Roof ridge vents are fitted along the peak of your roof, replacing single ridge tiles. They harmonize nicely with the style of your roof and siding. Though it is true that it is simpler to install a ridge vent before shingling, it is possible to retrofit one onto an already shingled roof.
Step 1 – Be Prepared
Make sure the ladder you are using is secure at the top and the bottom. Be cautious around power or any other wires. Make sure the weather is cooperative; you don’t want it to be a wet or cold day. Don’t start when the morning dew is still on the roof. Wear rubber-soled, non-skid tread shoes so that you don’t slip while on your roof. Lastly, keep a bucket or special area of the roof for loose nails and other things you need to discard. That way, you won’t step on them and fall.
Step 2 – Measure Your Insulation
Because installing a ridge vent without first attaining proper attic insulation is not recommended, measure the thickness of your attic floor insulation. If the attic is finished, measure the wall and ceiling insulation. Then, check with your hardware supplier to ascertain whether or not you need to add more.
Step 3 – Make Room
Tear off your roofing or cut back shingles. Be careful to only remove the amount recommended by the vent manufacturer, which is generally 6 inches from the end of your ridge or a foot from the chimney. Use a utility knife to cut away the felt paper. Pull out any staples and roofing nails.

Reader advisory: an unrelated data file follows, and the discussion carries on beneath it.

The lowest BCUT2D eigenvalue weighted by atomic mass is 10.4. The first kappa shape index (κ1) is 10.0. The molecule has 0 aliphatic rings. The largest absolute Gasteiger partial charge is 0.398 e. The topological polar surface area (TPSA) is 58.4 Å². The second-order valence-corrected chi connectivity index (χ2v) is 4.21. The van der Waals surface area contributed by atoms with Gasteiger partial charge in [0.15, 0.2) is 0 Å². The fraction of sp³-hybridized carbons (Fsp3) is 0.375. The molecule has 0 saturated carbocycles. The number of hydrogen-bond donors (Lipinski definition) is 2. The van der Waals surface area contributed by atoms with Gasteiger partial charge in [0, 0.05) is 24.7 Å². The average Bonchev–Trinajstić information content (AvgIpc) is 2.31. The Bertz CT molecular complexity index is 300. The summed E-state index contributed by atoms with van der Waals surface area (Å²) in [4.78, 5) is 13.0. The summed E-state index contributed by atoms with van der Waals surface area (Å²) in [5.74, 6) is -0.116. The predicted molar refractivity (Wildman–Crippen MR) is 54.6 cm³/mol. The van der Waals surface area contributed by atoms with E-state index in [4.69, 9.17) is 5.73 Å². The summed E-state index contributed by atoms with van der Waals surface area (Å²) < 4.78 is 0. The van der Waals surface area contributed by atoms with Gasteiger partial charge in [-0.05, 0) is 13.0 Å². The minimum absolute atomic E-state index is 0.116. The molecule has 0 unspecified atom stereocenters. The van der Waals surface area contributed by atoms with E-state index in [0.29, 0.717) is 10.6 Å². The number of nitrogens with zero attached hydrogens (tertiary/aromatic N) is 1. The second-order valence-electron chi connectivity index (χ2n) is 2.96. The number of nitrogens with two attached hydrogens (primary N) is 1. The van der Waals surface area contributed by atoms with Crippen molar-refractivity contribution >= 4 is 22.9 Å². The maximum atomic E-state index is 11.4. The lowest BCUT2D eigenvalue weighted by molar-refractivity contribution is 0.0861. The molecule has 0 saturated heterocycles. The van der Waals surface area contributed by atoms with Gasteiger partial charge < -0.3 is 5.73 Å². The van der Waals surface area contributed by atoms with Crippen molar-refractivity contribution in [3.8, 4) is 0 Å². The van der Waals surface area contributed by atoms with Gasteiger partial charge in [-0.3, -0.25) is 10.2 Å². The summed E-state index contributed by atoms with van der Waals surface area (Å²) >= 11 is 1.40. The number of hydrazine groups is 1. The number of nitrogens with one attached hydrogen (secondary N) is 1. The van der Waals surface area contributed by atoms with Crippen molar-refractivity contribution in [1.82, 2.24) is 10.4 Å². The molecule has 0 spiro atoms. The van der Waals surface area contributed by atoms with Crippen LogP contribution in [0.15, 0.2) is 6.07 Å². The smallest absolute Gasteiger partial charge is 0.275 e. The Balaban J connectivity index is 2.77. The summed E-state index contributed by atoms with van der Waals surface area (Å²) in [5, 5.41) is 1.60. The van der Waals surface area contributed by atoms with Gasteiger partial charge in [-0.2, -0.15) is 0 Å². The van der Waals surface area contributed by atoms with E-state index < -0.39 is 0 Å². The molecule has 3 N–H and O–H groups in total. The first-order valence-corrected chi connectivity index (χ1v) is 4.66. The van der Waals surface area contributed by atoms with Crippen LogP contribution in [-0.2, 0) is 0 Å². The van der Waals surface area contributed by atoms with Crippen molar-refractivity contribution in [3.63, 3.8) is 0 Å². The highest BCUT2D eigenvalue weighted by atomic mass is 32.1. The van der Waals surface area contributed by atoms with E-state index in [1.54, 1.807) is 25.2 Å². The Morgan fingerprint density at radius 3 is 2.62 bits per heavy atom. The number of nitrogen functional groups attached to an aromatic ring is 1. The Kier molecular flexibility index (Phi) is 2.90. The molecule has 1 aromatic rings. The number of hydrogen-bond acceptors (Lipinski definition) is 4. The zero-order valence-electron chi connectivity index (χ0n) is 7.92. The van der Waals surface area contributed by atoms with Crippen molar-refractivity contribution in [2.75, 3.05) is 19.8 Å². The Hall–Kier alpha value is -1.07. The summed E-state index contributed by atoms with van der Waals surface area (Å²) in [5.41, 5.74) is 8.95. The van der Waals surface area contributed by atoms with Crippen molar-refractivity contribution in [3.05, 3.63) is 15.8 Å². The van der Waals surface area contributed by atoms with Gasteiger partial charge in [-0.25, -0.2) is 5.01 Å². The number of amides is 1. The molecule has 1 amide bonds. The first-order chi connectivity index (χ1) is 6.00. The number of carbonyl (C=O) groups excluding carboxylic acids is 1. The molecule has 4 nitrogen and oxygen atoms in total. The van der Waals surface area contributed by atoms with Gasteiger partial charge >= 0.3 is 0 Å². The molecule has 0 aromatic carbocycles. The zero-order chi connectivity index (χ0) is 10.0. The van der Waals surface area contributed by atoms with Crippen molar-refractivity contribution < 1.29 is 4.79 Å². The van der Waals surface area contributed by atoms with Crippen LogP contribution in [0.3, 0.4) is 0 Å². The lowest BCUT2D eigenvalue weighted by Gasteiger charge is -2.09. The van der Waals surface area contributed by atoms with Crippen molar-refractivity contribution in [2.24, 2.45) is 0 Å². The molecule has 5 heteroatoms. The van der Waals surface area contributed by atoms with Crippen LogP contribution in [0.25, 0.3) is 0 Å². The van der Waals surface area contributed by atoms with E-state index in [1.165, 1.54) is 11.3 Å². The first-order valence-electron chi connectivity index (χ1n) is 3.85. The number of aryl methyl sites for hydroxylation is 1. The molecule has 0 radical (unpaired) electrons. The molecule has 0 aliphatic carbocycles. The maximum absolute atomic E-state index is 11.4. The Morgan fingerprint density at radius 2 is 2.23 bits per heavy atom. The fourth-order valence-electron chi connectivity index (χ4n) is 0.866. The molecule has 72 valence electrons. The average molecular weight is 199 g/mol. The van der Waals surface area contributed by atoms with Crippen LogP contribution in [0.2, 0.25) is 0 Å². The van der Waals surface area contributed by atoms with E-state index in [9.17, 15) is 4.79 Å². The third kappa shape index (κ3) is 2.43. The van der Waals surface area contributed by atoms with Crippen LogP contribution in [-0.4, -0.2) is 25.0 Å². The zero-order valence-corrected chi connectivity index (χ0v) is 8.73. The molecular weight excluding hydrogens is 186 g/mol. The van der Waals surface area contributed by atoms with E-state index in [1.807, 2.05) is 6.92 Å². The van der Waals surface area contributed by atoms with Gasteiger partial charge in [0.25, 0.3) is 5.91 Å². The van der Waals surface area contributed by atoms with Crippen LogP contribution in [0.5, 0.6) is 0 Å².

Step 4 – Put Down Chalk Lines
Snap a chalk line on either side of the ridge. The vent instructions included by the manufacturer will indicate how far from the peak the line should be. Generally, it’ll be 1 to 1.5 inches away on both sides.
Step 5 – Cut
Use your circular saw to cut the sheathing. Be sure not to cut the rafters. Cease cutting about 12 inches from the end of the ridge, or use the manufacturer recommended measurements. Finish the cut with your hammer and chisel.
Step 6 – Put in Roofing
Add roofing up to your cut vent hole. The venting may come in two forms: in pieces or in a continuous strip. If it is a continuous strip, cut it into 2 and work from each end toward the middle. Keep the pieces stretched taut so that they aren’t in danger of sagging.
Step 7 – Nail
There are nail holes provided (about every 12 inches). Put in the nails, making sure they enter the sheathing as well.
Step 8 – Cut Away the Underside
Cut the underside of this sort of vent so that it seals at the end. Other kinds of vents have rake vent caps. Just be sure that yours is sealing against the roof on either side.
Step 9 – Cut Ridge Caps
Cut ridge caps as you would for any roof. Put each into place so that it wraps the ridge vent. Use a 5 inch reveal on the ridge caps.
Step 10 – Nail
Use long roofing nails, such as 2 inch nails, to completely enter the sheathing. Make sure you put them in so that they are flush and not indented.